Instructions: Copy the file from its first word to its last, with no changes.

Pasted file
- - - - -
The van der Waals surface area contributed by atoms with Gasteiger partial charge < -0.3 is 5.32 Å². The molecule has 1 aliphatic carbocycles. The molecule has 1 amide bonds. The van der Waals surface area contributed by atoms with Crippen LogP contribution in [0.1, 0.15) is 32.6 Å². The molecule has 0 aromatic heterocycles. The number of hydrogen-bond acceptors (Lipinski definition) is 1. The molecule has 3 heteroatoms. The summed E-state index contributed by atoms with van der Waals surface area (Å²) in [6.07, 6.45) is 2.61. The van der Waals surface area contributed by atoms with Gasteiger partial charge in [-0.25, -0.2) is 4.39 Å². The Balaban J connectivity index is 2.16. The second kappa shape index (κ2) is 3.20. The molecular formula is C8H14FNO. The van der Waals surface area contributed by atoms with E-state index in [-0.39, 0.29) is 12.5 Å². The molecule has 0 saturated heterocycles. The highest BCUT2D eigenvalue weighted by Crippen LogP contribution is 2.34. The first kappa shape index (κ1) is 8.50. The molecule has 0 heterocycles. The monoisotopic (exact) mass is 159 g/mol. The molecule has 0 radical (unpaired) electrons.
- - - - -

The van der Waals surface area contributed by atoms with Gasteiger partial charge < -0.3 is 5.32 Å². The molecule has 1 aliphatic carbocycles. The molecule has 1 amide bonds. The van der Waals surface area contributed by atoms with Crippen LogP contribution in [0.1, 0.15) is 32.6 Å². The molecule has 0 aromatic heterocycles. The number of hydrogen-bond acceptors (Lipinski definition) is 1. The molecule has 3 heteroatoms. The summed E-state index contributed by atoms with van der Waals surface area (Å²) in [6.07, 6.45) is 2.61. The van der Waals surface area contributed by atoms with Gasteiger partial charge in [-0.25, -0.2) is 4.39 Å². The Balaban J connectivity index is 2.16. The second kappa shape index (κ2) is 3.20. The molecular formula is C8H14FNO. The van der Waals surface area contributed by atoms with E-state index in [-0.39, 0.29) is 12.5 Å². The molecule has 0 saturated heterocycles. The highest BCUT2D eigenvalue weighted by Crippen LogP contribution is 2.34. The first kappa shape index (κ1) is 8.50. The molecule has 0 heterocycles. The monoisotopic (exact) mass is 159 g/mol. The molecule has 0 radical (unpaired) electrons.